Living with someone who has a mental health condition can be challenging. As a mental illness is unique insofar as it may affect a person’s thinking, motivation, emotions and behaviour, it may also affect the way that person relates to others.
This can cause conflict or increase the risk of relapse - or be a source of stability and support in an otherwise chaotic life.
Psychiatrist, Dr Ajesh Janki provides answers to frequently asked questions to help people with mentally ill family members cope with this often challenging situation.
Q: Where can I learn about mental illness?
A: Instead of reverting to “Dr Google”, stick to reputable websites like Medscape or the SADAG/SASOP websites. You may also wish to speak to your loved one's treating psychologist or psychiatrist, but remember that they are bound by ethics and the law and that this can only happen if it is consented to.
Q: What do I do if my loved one is refusing help?
A: Try to understand their reasons and to reassure them about their concerns. Remind them that an assessment is not necessarily a commitment to taking treatment or being hospitalised. Remind them that treatment does not necessarily involve taking medication and that there are psychological therapies as well.
In severe cases where there is a lack of insight or the person poses a danger to themselves or others, involuntary admission might be necessary. This involves a legal process of compelling a person to be admitted to hospital despite their unwillingness to consent. This is usually done in the interests of someone's health or safety or for the protection of others.
Q: How do I deal with difficult behaviour?
A: It is helpful to anticipate potential problems and devise plans to reduce the risk of commonly encountered behaviours such as drug or alcohol misuse, threats of acts of aggression or threats or acts of self-harm. Verbal or written agreements on what is appropriate can be helpful.
Harm minimisation strategies are sometimes preferable, for example, it might be better to agree on drinking small amounts of alcohol at home as opposed to someone going out and binge drinking.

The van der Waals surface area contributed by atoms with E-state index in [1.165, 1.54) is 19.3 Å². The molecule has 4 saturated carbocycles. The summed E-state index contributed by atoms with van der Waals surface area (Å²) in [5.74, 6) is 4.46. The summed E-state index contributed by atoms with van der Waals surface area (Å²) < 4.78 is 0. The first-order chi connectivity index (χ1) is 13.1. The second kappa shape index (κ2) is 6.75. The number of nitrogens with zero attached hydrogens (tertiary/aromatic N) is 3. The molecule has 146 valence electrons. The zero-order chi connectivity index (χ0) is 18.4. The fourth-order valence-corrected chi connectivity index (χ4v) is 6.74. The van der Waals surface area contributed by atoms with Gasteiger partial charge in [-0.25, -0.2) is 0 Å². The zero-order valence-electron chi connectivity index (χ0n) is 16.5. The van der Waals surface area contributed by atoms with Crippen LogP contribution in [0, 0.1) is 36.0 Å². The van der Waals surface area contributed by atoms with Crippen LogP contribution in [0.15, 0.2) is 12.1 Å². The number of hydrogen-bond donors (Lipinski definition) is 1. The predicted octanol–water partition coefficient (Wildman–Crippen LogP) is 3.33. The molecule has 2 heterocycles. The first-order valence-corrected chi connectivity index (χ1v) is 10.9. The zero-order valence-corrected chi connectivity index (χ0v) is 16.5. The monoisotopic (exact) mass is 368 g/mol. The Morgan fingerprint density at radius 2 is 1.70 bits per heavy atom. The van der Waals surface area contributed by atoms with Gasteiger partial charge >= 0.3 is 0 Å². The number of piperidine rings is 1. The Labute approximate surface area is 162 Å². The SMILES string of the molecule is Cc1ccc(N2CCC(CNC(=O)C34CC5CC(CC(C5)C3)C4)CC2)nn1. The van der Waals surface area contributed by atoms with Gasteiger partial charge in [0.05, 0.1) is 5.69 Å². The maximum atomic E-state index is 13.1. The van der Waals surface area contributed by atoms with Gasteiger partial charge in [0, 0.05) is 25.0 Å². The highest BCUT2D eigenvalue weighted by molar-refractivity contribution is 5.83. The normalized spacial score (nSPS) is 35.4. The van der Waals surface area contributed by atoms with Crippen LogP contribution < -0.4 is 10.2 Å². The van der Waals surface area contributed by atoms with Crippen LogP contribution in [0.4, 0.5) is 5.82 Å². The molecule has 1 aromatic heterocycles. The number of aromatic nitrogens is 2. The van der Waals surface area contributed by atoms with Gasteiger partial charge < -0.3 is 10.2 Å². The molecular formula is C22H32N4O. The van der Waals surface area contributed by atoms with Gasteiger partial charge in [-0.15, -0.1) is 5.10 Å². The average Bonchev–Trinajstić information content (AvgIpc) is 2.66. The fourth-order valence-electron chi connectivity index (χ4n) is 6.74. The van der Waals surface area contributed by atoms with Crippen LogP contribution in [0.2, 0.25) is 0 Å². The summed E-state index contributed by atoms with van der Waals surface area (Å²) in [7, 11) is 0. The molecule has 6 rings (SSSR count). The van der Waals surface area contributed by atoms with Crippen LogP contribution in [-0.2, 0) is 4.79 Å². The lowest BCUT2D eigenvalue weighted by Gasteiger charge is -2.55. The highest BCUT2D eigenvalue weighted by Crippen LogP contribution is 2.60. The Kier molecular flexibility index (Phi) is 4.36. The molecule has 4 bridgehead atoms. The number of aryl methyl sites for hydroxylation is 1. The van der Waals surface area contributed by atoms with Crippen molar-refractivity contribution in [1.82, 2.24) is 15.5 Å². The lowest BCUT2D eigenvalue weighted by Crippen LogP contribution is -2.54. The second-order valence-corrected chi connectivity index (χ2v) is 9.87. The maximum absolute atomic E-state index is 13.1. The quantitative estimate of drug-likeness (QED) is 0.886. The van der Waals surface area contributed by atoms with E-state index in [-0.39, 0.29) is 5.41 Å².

Self-harming behaviour can be particularly problematic. Learn to identify triggers to this behaviour and strategies that might help reduce it. Likewise dementia presents specific problems like shouting, wandering, and fire risks from leaving the stove on due to memory disorders and from the side effects of medication.
Try to monitor for these risks and make practical adjustments where possible, for example disconnecting the stove, monitoring exits by means of cameras. If appropriate, consider the services of a care agency or in extreme circumstances, an individual might best be placed in a home.
Q: What do I do if someone is suicidal?
A: Try to establish how the person is feeling and what is contributing to their feelings of desperation.
Offer assistance within your means and remember that you are not a therapist or psychiatrist.
There are many support groups that might be of assistance. These are listed at the end of this article.
Seek an urgent appointment with a mental health professional and if this is not possible, take the person to the casualty department for an assessment and if necessary, an emergency admission to hospital.
Q: How do I deal with a distressed adolescent?
A: It is estimated that up to 20% of adolescents meet the diagnostic criteria for a mental illness. Commonly encountered problems include drug and alcohol misuse, depression, self -harm and suicidal thoughts. Try to support the adolescent as much as you can but remember that these situations often require specialist expertise.
Q: I have thoughts of leaving my partner or spouse. Is this a sign of a lack of commitment?
A: Living with someone who has a mental illness can be extremely difficult. Some people find that it exhausts their emotional resources. Try seeking professional advice on practical strategies that may help your relationship but if this fails, many people decide to end their relationships.
Q: Which organisations might be useful to get more information or for support?
A: Akeso Psychiatric Clinic www.akeso.co.za
Akeso Clinics is a group of private in-patient psychiatric clinics. Akeso Clinics offer specialised in-patient treatment facilities.
South African Depression and Anxiety Group www.sadag.org
This website has information on mental illness, support groups and other practical information.
South African Society of Psychiatrists www.sasop.co.za
This website has information on psychiatry and psychiatrists. There is a "Find a Psychiatrist" function, information on support groups and information on mental illnesses.